Burnham-On-Sea & Highbridge Town Council has this week declared a ‘climate and ecological emergency’ after hearing about the local impacts of climate change during its latest meeting.

In passing the motion, the Town Council has committed to creating a net zero council and towns by 2030.

The motion was proposed by recently elected councillor for Highbridge, Barbara Vickers, who gave a full presentation at this week’s meeting with statistics concerning climate warming, increased flood risk, the loss of habitats and wildlife, and bird reduction.

A climate and ecological action plan will be established to last until 2027, with the first steps to be taken at a public open meeting.

The open meeting will seek interested parties from the community to work on the action plan. It was agreed that Mayor Cllr Lesley Millard and Cllr Julie Flurry will be the Town Council’s representatives on the group to create and deliver the plan.

The action plan will have specific targets concerning energy, transport, waste, green spaces, and ecological protection.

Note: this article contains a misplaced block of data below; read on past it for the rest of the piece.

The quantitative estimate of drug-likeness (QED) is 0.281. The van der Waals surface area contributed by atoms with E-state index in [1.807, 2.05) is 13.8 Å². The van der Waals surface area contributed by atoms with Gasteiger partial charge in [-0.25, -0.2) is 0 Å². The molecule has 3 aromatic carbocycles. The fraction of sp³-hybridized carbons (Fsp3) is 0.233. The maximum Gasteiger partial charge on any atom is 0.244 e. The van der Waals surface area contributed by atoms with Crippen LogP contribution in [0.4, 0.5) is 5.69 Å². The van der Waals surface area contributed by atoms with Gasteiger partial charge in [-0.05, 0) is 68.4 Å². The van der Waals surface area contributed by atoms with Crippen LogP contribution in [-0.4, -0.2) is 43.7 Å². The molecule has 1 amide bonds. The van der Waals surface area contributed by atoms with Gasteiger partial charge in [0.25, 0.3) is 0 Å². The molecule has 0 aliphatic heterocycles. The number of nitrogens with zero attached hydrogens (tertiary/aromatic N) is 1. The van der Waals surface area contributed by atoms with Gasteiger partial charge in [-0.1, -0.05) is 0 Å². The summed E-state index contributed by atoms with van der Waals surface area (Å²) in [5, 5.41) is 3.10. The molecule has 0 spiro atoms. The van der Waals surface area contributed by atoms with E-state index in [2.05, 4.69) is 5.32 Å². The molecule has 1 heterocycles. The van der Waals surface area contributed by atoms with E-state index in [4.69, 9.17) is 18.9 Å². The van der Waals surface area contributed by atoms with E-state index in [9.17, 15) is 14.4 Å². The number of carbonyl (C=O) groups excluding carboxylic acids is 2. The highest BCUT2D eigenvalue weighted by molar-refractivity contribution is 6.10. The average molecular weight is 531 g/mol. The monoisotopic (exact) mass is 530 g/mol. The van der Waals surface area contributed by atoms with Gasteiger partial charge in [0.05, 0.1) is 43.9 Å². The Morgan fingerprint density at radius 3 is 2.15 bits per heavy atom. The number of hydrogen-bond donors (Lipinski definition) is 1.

However, Cllr Peter Clayton proposed a change to Cllr Vickers’ proposal, which was agreed unanimously, in the interest of removing duplication and cost.

Instead of the Council employing its own ‘sustainability officer’ to move forward with the action plan, officer support should be obtained from Somerset County Council and until it is disbanded, Sedgemoor District Council.

These Councils declared their own climate emergencies in 2019 so have resources available upon which the Town Council can draw.

Prior to the start of the formal business of the meeting, a presentation was received from Bill Butcher, of the Somerset Climate Action Network. Mr Butcher described the situation as an “emergency” since time is running out to act.

In particular, he commented that there are “only a few years to reduce emissions drastically”. In order to achieve net zero carbon output by 2030, Somerset must eliminate its existing 3351 kilotons of annual carbon emissions.

Mr Butcher told the meeting upon questioning from a resident and Sedgemoor Councillor, Janet Keen, that there was no longer any place for individuals to make many small changes to lifestyles and habits, such as installing energy efficient lighting, or better insulation.  Only wholesale and dramatic changes to the way in which we all live are likely to be sufficient to prevent catastrophe, he said.

Guest contributor: Alex Turco

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